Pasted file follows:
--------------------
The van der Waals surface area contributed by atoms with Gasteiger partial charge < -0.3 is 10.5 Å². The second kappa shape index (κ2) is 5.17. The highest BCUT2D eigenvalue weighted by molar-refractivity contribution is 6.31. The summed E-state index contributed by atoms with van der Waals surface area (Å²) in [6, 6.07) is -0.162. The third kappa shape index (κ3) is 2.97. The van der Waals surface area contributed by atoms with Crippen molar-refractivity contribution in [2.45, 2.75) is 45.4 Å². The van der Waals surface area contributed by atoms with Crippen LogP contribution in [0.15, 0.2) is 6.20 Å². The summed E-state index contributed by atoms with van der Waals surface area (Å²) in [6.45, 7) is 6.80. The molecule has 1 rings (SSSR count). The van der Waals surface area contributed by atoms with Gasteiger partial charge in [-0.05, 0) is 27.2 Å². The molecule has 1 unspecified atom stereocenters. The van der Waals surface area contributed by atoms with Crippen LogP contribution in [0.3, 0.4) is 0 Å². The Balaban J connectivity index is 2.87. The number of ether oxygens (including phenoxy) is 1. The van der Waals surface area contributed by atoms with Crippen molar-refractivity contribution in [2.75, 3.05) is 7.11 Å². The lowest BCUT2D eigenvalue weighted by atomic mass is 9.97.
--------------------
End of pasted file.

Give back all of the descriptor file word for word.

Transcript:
The van der Waals surface area contributed by atoms with Gasteiger partial charge < -0.3 is 10.5 Å². The second kappa shape index (κ2) is 5.17. The highest BCUT2D eigenvalue weighted by molar-refractivity contribution is 6.31. The summed E-state index contributed by atoms with van der Waals surface area (Å²) in [6, 6.07) is -0.162. The third kappa shape index (κ3) is 2.97. The van der Waals surface area contributed by atoms with Crippen molar-refractivity contribution in [2.45, 2.75) is 45.4 Å². The van der Waals surface area contributed by atoms with Crippen LogP contribution in [0.15, 0.2) is 6.20 Å². The summed E-state index contributed by atoms with van der Waals surface area (Å²) in [6.45, 7) is 6.80. The molecule has 1 rings (SSSR count). The van der Waals surface area contributed by atoms with Gasteiger partial charge in [-0.05, 0) is 27.2 Å². The molecule has 1 unspecified atom stereocenters. The van der Waals surface area contributed by atoms with Crippen LogP contribution in [0.3, 0.4) is 0 Å². The Balaban J connectivity index is 2.87. The number of ether oxygens (including phenoxy) is 1. The van der Waals surface area contributed by atoms with Crippen molar-refractivity contribution in [2.75, 3.05) is 7.11 Å². The lowest BCUT2D eigenvalue weighted by atomic mass is 9.97.